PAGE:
Important Message to Our rDVMs and Clients

As we prepare for possible “Shelter in Place” in the state of NC, we wanted to establish a clear line of communication with our referring veterinarians to be as prepared as possible for your patient’s potential medical needs.

We plan to be here – fully staffed – to care for the urgent and critical needs of your patients during this COVID-19 Pandemic.

We ask that you instruct your clients to go to our website to familiarize themselves with our new intake policy before “Shelter in Place” goes into effect.

Please communicate with your clients as to what to expect from your hospital and send them instructions. Consider refilling medications for the next 30 days and direct clients to the use of online pharmacies.

Because we have to practice the best veterinary medicine for your patients we ask that you please alert your clients with direction – establish a form of communication from you to your client and vice versa, submit prescription refills to online pharmacies or let them know that they will need to get a full physical examination and possibly perform any lab tests in order to refill any medications that has been previously been prescribed by you, as their family veterinarian.

As stated by the NC Veterinary Medical Board as an important update (below), medications cannot be prescribed by a Veterinarian without a client/patient relationship. We want to make sure that your clients understand that, by law, our hospital cannot just refill prescriptions without this.

COVID-19 and the Veterinary-Client-Patient-Relationship

For a veterinarian to practice medicine in the State of North Carolina they need to first establish a veterinary-client-patient-relationship (VCPR).

A VCPR is established only when a veterinarian examines an animal in person, and is maintained by regular veterinary visits as needed to monitor an animal’s health. If a VCPR is established but a veterinarian does not regularly see the animal afterward, the VCPR is no longer valid and it would be illegal and unethical for a veterinarian to dispense or prescribe medications or recommend treatment without recently examining the patient.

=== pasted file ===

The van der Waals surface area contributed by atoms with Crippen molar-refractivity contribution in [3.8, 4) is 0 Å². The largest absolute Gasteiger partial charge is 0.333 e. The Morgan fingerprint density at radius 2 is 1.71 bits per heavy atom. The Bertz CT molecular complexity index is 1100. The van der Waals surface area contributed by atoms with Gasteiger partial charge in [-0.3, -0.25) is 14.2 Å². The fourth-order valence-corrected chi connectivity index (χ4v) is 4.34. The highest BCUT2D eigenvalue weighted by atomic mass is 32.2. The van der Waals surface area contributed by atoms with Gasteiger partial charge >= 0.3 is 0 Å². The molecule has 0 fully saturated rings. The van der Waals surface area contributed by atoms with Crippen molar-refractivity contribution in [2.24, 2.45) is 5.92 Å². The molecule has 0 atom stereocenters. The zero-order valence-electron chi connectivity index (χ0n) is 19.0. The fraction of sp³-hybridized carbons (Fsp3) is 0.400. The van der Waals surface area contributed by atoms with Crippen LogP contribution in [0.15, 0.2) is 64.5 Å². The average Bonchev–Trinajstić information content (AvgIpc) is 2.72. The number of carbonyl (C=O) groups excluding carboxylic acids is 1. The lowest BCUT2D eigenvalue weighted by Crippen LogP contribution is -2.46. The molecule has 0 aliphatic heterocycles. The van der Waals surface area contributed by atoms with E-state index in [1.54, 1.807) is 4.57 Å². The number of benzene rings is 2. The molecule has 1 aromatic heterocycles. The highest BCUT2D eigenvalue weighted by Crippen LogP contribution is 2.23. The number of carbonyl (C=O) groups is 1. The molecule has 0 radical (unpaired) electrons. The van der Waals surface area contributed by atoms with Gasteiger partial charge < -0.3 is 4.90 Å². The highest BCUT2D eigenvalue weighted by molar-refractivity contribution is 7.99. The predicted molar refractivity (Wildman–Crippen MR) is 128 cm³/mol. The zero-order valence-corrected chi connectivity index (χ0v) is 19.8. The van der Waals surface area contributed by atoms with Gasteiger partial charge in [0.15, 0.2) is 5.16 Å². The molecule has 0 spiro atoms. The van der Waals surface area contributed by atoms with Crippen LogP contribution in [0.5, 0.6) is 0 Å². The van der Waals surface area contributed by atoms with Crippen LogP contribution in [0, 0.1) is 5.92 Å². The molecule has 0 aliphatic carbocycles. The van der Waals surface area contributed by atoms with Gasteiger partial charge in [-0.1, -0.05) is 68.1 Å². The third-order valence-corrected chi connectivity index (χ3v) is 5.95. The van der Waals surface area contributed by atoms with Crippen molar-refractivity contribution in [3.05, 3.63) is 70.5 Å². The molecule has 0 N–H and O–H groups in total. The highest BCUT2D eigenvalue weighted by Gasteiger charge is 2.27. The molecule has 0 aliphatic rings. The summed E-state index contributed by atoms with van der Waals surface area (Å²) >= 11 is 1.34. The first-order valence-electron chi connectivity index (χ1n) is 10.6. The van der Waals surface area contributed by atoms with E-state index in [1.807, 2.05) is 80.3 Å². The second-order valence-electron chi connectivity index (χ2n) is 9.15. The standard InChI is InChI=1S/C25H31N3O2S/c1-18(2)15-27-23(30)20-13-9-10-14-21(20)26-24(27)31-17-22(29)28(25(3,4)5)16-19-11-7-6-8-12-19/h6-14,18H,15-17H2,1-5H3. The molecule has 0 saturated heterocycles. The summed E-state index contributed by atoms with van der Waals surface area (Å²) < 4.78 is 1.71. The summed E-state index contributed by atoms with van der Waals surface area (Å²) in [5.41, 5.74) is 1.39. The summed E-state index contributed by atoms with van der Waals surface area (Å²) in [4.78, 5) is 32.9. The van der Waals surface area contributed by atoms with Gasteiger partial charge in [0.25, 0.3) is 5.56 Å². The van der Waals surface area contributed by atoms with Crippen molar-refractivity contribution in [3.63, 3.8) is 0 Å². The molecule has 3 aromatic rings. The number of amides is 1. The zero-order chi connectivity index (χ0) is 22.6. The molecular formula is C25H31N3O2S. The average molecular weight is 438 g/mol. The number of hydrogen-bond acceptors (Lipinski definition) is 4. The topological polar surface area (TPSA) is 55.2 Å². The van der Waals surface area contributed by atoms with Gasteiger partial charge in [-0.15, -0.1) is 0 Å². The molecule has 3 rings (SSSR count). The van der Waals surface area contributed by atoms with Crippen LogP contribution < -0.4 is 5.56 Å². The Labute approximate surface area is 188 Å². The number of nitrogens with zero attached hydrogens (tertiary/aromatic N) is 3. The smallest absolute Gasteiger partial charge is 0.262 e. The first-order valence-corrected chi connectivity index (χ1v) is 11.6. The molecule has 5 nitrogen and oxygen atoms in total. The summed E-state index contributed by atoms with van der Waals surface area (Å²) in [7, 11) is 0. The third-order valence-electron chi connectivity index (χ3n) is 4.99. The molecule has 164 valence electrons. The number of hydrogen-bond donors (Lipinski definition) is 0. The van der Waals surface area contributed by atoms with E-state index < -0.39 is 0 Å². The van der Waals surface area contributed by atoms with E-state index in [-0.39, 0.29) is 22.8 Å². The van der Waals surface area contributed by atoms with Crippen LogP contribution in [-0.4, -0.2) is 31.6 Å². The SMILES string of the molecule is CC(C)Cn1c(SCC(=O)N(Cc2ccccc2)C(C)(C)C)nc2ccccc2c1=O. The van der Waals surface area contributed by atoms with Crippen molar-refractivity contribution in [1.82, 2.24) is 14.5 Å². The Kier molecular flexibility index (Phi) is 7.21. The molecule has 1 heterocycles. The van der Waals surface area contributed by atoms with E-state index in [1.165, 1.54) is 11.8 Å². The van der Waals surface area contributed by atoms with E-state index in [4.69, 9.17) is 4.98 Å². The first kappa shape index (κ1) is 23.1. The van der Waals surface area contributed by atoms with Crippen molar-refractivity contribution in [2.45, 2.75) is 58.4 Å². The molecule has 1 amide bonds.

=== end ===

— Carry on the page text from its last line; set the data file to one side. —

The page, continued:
A valid VCPR cannot be established online (virtually), via email, or over the phone. However, once a VCPR is established, it may be able to be maintained between medically necessary examinations via telephone or other methods; but it’s up to the veterinarian’s discretion to determine if this is appropriate and in the best interests of an animal’s health.

A VCPR is present when all of the following requirements are met:

  • The veterinarian has assumed responsibility for making clinical judgments regarding the health of the patient, and the client has agreed to follow the veterinarian’s instructions.
  • The veterinarian has sufficient knowledge of the patient to initiate at least a general or preliminary diagnosis of the patient’s medical condition. This means the veterinarian is personally acquainted with the keeping and care of the patient by virtue of a timely and medically appropriate examination of the patient.
  • The veterinarian is readily available for follow-up evaluation or has arranged for the following: veterinary emergency coverage, and continuing care and treatment.
  • The veterinarian provides oversight of treatment, compliance and outcome.
  • Patient records are maintained.

What is a “timely and medically appropriate examination of the patient by the veterinarian”

This time frame can vary greatly due to the age of the animal and existing health conditions. This decision can be made by the VCPR-DVM with the best interests of the client and patient in mind.

The following are examples:

  • A young healthy animal may only need to be seen once a year to establish a VCPR. However, an older animal will require more frequent examinations to ensure their health status.
  • An animal with existing health problems such as epilepsy, heart disease, renal disease, etc. will require more frequent examinations to maintain a valid VCPR.

Within an established VCPR

A veterinarian may remotely gather essential veterinary medical information from the animal owner or other caretaker; access the patient’s medical records; and utilize patient information from a variety of sources (photos, videos, etc.).

Without an established VCPR

The veterinarian may provide general advice but must specifically stay clear of diagnosing, prognosing, or treating patients. Advice should not be specific to an individual animal, diagnosis or treatment. In addition to being helpful, use the time to acquaint the caller with the value of your practice and services and try to schedule an appointment for the caller if the case is urgent, or if not, for a time after the crisis has eased.

Thank you for entrusting your patient’s medical care with us.
Stay Safe and Healthy!


Scott R. Helms, DVM, DABVP
Medical Director
Veterinary Referral Hospital of Hickory